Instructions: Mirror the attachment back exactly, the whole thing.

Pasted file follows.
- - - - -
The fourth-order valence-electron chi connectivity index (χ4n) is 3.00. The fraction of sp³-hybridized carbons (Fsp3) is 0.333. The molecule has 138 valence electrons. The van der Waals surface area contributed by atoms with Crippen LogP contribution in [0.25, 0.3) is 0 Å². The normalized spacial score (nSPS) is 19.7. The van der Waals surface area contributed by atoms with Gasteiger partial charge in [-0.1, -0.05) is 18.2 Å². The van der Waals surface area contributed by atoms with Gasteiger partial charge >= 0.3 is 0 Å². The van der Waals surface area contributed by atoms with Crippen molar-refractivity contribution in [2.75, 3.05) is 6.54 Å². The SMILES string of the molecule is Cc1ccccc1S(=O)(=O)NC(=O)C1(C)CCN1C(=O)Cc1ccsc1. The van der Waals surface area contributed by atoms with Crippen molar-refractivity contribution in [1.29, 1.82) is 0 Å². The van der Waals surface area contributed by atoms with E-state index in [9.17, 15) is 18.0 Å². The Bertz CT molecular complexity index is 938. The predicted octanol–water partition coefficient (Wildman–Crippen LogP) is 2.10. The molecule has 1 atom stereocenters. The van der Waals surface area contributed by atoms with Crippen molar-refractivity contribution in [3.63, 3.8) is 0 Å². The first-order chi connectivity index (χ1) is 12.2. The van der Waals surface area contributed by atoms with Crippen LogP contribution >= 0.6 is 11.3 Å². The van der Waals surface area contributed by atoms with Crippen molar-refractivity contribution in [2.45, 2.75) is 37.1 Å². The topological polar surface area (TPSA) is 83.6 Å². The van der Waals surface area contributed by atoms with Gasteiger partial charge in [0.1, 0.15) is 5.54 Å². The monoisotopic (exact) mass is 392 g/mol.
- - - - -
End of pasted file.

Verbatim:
The fourth-order valence-electron chi connectivity index (χ4n) is 3.00. The fraction of sp³-hybridized carbons (Fsp3) is 0.333. The molecule has 138 valence electrons. The van der Waals surface area contributed by atoms with Crippen LogP contribution in [0.25, 0.3) is 0 Å². The normalized spacial score (nSPS) is 19.7. The van der Waals surface area contributed by atoms with Gasteiger partial charge in [-0.1, -0.05) is 18.2 Å². The van der Waals surface area contributed by atoms with Gasteiger partial charge >= 0.3 is 0 Å². The van der Waals surface area contributed by atoms with Crippen molar-refractivity contribution in [2.75, 3.05) is 6.54 Å². The SMILES string of the molecule is Cc1ccccc1S(=O)(=O)NC(=O)C1(C)CCN1C(=O)Cc1ccsc1. The van der Waals surface area contributed by atoms with Crippen molar-refractivity contribution in [1.29, 1.82) is 0 Å². The van der Waals surface area contributed by atoms with E-state index in [9.17, 15) is 18.0 Å². The Bertz CT molecular complexity index is 938. The predicted octanol–water partition coefficient (Wildman–Crippen LogP) is 2.10. The molecule has 1 atom stereocenters. The van der Waals surface area contributed by atoms with Crippen molar-refractivity contribution in [3.63, 3.8) is 0 Å². The first-order chi connectivity index (χ1) is 12.2. The van der Waals surface area contributed by atoms with Crippen LogP contribution >= 0.6 is 11.3 Å². The van der Waals surface area contributed by atoms with Crippen molar-refractivity contribution in [2.45, 2.75) is 37.1 Å². The topological polar surface area (TPSA) is 83.6 Å². The van der Waals surface area contributed by atoms with Gasteiger partial charge in [0.1, 0.15) is 5.54 Å². The monoisotopic (exact) mass is 392 g/mol.